People sometimes ask about the origin of my name, their name. The question is somewhat disingenuous, for the name could hardly sound more Polish, where it means “little apple tree.” Ivan Jablonka, John Little-Apple-Tree, or just plain Jean Pommier, in French, the commonest of names. I am less sensitive to the comic overtones of the name, once translated, than to its protective mundaneness. There is another name, however, that fills me with pride, a legendary name this time, one that defies translation: Parczew, the Jewish town where they were born 100 years ago. When pronounced parshef in Polish, this name has a singular effect on me. It sounds more exotic than our family name, our little apple tree, a trivial shrub growing in the backyard. Parczew, with its end-of-the-alphabet consonants, its bighearted sounds, its final w that rises like smoke from a campfire, with hints of clay—that’s where we come from. My father was born in Paris during the war, and I have never lived anywhere else, but we seem to be linked affectively, viscerally, to this little Polish backwater that takes forever to find on a map, somewhere between Lublin and Brest-Litovsk, out near the borders with Belarus and Ukraine.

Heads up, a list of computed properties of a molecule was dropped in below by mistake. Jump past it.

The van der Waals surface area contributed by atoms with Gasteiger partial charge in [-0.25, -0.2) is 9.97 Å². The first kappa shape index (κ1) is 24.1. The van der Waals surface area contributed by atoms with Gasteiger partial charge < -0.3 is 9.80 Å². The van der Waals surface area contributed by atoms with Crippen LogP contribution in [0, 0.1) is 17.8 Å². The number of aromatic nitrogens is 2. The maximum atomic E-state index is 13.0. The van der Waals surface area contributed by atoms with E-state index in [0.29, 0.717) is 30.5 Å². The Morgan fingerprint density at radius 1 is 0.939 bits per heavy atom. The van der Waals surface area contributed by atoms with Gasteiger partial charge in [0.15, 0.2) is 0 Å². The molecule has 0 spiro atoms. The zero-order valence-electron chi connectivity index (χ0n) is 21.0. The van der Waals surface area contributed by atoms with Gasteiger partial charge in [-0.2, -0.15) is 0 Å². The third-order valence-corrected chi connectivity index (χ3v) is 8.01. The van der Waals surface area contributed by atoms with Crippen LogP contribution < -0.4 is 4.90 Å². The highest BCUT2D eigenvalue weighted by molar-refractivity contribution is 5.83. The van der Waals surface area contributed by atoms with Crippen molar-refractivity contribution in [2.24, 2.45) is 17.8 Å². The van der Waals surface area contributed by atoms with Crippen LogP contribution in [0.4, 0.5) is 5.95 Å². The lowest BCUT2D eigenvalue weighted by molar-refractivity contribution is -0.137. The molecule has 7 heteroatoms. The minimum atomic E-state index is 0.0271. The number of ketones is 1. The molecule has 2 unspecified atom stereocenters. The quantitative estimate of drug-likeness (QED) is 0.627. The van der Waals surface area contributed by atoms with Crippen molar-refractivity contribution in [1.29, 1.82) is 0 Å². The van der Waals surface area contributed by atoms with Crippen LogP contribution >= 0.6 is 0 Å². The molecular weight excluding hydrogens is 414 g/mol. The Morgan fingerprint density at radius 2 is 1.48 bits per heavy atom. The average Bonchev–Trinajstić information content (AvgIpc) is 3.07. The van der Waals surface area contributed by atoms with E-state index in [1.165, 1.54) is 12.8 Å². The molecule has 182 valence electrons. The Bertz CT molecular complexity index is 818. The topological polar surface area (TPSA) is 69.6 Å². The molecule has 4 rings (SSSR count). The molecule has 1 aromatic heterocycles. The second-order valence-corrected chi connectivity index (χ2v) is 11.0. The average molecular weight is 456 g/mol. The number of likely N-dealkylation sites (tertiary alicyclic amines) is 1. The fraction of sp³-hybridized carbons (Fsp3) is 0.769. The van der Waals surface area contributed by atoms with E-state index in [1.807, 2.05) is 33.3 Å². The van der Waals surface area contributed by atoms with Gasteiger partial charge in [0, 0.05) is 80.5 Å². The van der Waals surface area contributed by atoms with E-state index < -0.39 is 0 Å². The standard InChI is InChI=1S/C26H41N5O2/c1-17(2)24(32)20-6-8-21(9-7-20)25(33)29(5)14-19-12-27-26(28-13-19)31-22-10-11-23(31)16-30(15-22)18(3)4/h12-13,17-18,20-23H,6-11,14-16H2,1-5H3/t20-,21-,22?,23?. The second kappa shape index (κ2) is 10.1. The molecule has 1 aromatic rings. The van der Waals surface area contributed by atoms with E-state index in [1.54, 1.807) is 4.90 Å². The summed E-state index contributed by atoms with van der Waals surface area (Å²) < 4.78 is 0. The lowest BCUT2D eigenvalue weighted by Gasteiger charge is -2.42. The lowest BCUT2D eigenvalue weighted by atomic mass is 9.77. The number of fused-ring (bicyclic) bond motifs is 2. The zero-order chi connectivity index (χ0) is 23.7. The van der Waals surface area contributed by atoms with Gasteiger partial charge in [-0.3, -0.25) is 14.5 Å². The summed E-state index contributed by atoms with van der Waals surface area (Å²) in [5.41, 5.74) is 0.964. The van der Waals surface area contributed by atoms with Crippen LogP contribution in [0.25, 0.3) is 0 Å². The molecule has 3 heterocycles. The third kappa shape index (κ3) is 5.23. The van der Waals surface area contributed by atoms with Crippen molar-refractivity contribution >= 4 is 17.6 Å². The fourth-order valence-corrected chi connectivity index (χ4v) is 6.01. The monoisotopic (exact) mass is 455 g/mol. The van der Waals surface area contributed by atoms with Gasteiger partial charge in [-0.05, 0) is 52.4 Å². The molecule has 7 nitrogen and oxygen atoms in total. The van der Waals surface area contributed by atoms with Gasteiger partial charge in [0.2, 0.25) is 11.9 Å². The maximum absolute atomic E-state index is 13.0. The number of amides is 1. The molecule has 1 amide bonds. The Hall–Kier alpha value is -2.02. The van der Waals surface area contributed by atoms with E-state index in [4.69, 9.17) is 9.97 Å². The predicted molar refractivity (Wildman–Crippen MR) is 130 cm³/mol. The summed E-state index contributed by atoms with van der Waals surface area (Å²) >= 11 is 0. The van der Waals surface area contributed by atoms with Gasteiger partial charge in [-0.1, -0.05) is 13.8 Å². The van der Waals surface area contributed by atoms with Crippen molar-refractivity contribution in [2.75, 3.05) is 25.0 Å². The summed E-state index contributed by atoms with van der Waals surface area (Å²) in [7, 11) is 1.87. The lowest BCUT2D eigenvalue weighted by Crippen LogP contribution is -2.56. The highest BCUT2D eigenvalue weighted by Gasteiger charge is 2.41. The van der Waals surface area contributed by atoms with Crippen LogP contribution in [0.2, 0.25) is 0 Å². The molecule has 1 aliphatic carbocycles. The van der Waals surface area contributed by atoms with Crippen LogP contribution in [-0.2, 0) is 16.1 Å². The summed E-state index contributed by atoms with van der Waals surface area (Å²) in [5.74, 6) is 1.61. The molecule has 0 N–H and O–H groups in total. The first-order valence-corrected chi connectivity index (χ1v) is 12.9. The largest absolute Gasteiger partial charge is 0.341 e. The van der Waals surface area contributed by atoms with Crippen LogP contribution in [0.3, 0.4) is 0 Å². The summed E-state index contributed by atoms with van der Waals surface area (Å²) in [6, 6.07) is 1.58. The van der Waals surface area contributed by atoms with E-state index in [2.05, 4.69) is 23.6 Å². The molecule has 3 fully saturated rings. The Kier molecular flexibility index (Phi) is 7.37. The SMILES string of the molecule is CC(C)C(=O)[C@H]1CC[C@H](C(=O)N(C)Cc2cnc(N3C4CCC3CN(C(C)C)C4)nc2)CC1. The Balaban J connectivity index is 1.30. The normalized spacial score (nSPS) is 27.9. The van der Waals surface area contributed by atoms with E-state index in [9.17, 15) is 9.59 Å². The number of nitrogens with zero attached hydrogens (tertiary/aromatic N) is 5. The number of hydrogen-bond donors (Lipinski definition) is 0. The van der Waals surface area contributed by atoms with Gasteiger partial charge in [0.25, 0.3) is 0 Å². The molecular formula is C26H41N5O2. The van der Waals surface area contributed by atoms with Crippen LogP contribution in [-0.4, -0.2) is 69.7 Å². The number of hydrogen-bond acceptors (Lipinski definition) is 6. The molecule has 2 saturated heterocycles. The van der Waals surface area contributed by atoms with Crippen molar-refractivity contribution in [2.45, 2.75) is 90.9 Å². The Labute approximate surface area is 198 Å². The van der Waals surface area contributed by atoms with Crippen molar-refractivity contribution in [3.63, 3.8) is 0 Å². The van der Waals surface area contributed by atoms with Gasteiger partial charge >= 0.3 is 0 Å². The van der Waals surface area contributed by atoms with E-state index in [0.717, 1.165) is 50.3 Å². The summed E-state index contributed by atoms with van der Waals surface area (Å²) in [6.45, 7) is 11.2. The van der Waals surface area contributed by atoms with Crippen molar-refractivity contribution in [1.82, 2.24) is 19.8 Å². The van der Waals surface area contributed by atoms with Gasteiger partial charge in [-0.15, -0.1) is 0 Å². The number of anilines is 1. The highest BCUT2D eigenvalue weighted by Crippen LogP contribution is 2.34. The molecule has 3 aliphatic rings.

On his trip to Parczew in 2003, my father had his picture taken in front of a sign at the entrance to the town, off to the right at the edge of a field. His hand rests on the sign, while he smiles into the camera, looking a bit ill at ease. How I want to go there too, rest my hand on that sign and smile. For me, Parczew gives off a fragrance, a musicality, but also suggests a color: green. It is an almost fluorescent, yellowish green, like the dazzling color of a prairie by Chagall, a native of Vitebsk, in Belarus. Parczew makes my lips pucker, like a tart apple, but also suggests a more intense shade of green, grassier, a fiddler balancing on a roof, a pair of oxen pulling a cart, or a goat flying off on a garnet cloud.
Jews in the West today are making an increasing number of pilgrimages to the shtetls of their forebears.1 They return home with photos, impressions and emotions to share. On my parents’ trip to Parczew, they attempted to revive memories, as my father would approach passersby in a mixture of Russian and Polish: “Hello, my name is Marcel Jablonka, my parents were born here.” This got him nowhere. They even hired a guide, an elderly lady who walked them through the town, conferring with friends and acquaintances, knocking on doors in search of answers, but to no avail. Disheartened, they returned to France. My father would have to live his life knowing almost nothing about his own parents, apart from a few random fragments provided by Annette, his guardian, a cousin of his mother’s, and by Reizl, his Argentinian aunt, the one we call Tía, “aunt” in Spanish. This ignorance was a source of great anguish, for as a boy, he had felt no need to ask his parents’ cousins, friends and former neighbors to tell him what they remembered. And whenever anyone did try to do so, he would say he wasn’t interested. He had no parents, that’s all. Further discussion would only make his suffering worse. Now, he wishes he knew more, regrets his youthful refusal to find out. “I was an idiot,” he says, furious with himself. But what can he do now? Everyone is dead and gone.